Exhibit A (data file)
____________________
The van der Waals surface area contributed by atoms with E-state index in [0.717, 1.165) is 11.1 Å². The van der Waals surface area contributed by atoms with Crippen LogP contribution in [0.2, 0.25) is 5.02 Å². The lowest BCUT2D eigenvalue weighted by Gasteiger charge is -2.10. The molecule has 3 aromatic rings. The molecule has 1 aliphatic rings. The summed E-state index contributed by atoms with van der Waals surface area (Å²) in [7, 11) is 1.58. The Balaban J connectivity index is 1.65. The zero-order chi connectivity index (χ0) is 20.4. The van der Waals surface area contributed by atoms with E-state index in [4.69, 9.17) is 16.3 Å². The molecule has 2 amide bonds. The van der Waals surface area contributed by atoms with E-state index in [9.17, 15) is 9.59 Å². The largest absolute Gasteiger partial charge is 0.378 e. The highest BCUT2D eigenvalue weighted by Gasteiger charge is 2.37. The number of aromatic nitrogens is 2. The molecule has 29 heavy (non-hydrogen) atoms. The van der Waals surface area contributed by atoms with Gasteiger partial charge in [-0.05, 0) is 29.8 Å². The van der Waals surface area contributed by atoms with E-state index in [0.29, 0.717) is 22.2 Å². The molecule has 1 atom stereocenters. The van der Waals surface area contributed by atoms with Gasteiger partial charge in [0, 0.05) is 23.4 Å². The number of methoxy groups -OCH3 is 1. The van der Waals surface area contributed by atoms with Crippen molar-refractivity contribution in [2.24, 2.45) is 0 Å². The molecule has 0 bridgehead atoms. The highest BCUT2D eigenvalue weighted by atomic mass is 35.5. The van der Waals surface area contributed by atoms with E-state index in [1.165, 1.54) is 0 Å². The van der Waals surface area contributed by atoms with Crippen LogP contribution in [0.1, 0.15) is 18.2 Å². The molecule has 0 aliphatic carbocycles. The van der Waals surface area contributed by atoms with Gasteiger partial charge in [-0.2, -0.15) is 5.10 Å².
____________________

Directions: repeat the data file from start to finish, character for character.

The van der Waals surface area contributed by atoms with E-state index in [0.717, 1.165) is 11.1 Å². The van der Waals surface area contributed by atoms with Crippen LogP contribution in [0.2, 0.25) is 5.02 Å². The lowest BCUT2D eigenvalue weighted by Gasteiger charge is -2.10. The molecule has 3 aromatic rings. The molecule has 1 aliphatic rings. The summed E-state index contributed by atoms with van der Waals surface area (Å²) in [7, 11) is 1.58. The Balaban J connectivity index is 1.65. The zero-order chi connectivity index (χ0) is 20.4. The van der Waals surface area contributed by atoms with E-state index in [4.69, 9.17) is 16.3 Å². The molecule has 2 amide bonds. The van der Waals surface area contributed by atoms with E-state index in [9.17, 15) is 9.59 Å². The largest absolute Gasteiger partial charge is 0.378 e. The highest BCUT2D eigenvalue weighted by Gasteiger charge is 2.37. The number of aromatic nitrogens is 2. The molecule has 29 heavy (non-hydrogen) atoms. The van der Waals surface area contributed by atoms with Gasteiger partial charge in [-0.05, 0) is 29.8 Å². The van der Waals surface area contributed by atoms with E-state index in [0.29, 0.717) is 22.2 Å². The molecule has 1 atom stereocenters. The van der Waals surface area contributed by atoms with Gasteiger partial charge in [0, 0.05) is 23.4 Å². The number of methoxy groups -OCH3 is 1. The van der Waals surface area contributed by atoms with Crippen molar-refractivity contribution in [2.24, 2.45) is 0 Å². The molecule has 0 bridgehead atoms. The highest BCUT2D eigenvalue weighted by atomic mass is 35.5. The van der Waals surface area contributed by atoms with E-state index in [1.165, 1.54) is 0 Å². The van der Waals surface area contributed by atoms with Crippen LogP contribution in [0.1, 0.15) is 18.2 Å². The molecule has 0 aliphatic carbocycles. The van der Waals surface area contributed by atoms with Gasteiger partial charge in [-0.2, -0.15) is 5.10 Å².